NAGAXilNGAM S.P.J.—MoUikapilloi ®. Ahamadu Mdrikar
Present : Nagalingam S.P.J.
MAT..LIKAPILLAI, Appellant, and AHAMAJDU MARIKAR, RespondentS. C. 138—G. B. Colombo, 30,381Rent Restriction Act, No. 29 of 1948—Section 13 (I) (cf)—'“ Nuisance
Plaintiff let the front portion of certain premises to the defendant as a monthlytenant and occupied the rear portion himself. Although the entire premiseswere served by only one bath and lavatory, the defendant permitted a largenumber of persons who were not members of his household to make use of thebath and lavatory and thuB greatly inconvenienced the members of theplaintiff’s household.
Held, that the defendant, by his conduct, committed a nuisance within themeaning of section 13 (1) (d) of the Bent Bestriction Act and was, therefore,liable to be ejected.
A PPEAL from a judgment of the Court of Requests, Colombo.
H. V. Perera, K.G., with E. B. S. B. Goomaraswamy, for the defendantappellant.
C. Thiagalingam, K.G., with H. W. Tambiah, for the plaintiff respondent.
Cur. adv. vult.
November 6, 1951. Nagalingam S.P.J.—
This is an appeal from an order of the learned Commissionerof Requests of Colombo entering judgment against the defendant direct-ing his ejectment from premises occupied by him as a monthly tenantof the plaintiff.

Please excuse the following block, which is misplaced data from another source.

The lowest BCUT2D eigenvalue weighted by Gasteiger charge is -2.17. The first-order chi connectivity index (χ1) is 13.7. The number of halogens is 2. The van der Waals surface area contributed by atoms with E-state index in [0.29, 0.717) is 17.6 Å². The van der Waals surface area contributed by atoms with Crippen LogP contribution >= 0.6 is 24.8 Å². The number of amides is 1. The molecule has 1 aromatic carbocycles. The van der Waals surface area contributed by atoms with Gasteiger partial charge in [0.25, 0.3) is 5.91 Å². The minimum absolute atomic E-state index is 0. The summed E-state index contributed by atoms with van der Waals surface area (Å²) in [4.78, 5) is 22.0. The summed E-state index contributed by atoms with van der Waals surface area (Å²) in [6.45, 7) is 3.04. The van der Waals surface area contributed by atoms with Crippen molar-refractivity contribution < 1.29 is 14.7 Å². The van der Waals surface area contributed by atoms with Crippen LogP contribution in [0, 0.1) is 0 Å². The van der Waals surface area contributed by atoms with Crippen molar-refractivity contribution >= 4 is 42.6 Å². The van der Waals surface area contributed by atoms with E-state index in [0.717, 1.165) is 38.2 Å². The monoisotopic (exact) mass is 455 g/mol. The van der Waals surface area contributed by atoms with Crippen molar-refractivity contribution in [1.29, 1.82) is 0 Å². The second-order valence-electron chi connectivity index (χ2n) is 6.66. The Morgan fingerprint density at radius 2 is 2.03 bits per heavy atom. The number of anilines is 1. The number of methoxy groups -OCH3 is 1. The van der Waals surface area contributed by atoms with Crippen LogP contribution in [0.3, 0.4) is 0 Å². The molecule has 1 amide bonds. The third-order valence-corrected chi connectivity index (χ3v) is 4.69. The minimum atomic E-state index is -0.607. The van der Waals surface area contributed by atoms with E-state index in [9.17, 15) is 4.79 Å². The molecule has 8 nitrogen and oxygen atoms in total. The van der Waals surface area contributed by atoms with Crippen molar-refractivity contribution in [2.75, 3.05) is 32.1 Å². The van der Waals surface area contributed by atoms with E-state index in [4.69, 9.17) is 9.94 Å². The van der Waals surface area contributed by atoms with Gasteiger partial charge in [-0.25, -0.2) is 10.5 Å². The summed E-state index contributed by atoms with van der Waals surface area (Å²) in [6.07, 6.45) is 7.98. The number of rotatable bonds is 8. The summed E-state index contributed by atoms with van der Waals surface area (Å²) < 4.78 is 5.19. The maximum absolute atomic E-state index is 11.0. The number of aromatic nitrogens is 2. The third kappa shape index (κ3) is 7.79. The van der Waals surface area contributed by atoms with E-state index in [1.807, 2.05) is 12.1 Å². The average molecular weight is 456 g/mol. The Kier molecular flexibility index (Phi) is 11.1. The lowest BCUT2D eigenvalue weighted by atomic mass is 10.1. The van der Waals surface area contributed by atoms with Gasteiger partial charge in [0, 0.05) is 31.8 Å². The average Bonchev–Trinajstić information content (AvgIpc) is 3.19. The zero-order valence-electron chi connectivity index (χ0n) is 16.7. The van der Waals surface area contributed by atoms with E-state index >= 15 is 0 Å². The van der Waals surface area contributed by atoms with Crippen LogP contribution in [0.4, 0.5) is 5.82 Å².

The ground upon which the learned Commissioner has made his orderis that the defendant is guilty of conduct which constitutes a nuisanceto the plaintiff who occupies a part of the same premises within the mean-ing of section 13 (1) (d) of the Rent Restriction Act. The . nuisance
3. N. B. 69132 UO/67)
NAGALINGAM S.P.J.—Mallikapillai v. Ahamadu Marikar
Complained of is said to have been brought about by the defendantpermitting or inviting or letting a number of people—no less than, onthe defendant’s own showing, about twenty-nine—to make use of the oneand only bath and lavatory that is in the premises. These twenty-nine persons are stated by the defendant himself to be not members ofhis household but either his countrymen, meaning thereby people fromIndia, or people without any permanent abode and. that they too usehis portion of the premises to sleep in at night. The defendant alsoadmits, to use his own expression, that “ as a result of these people joiningin using the bare conveniences provided in his house, the plaintiff’speople are put to some discomfort and there is congestion in thepremises.”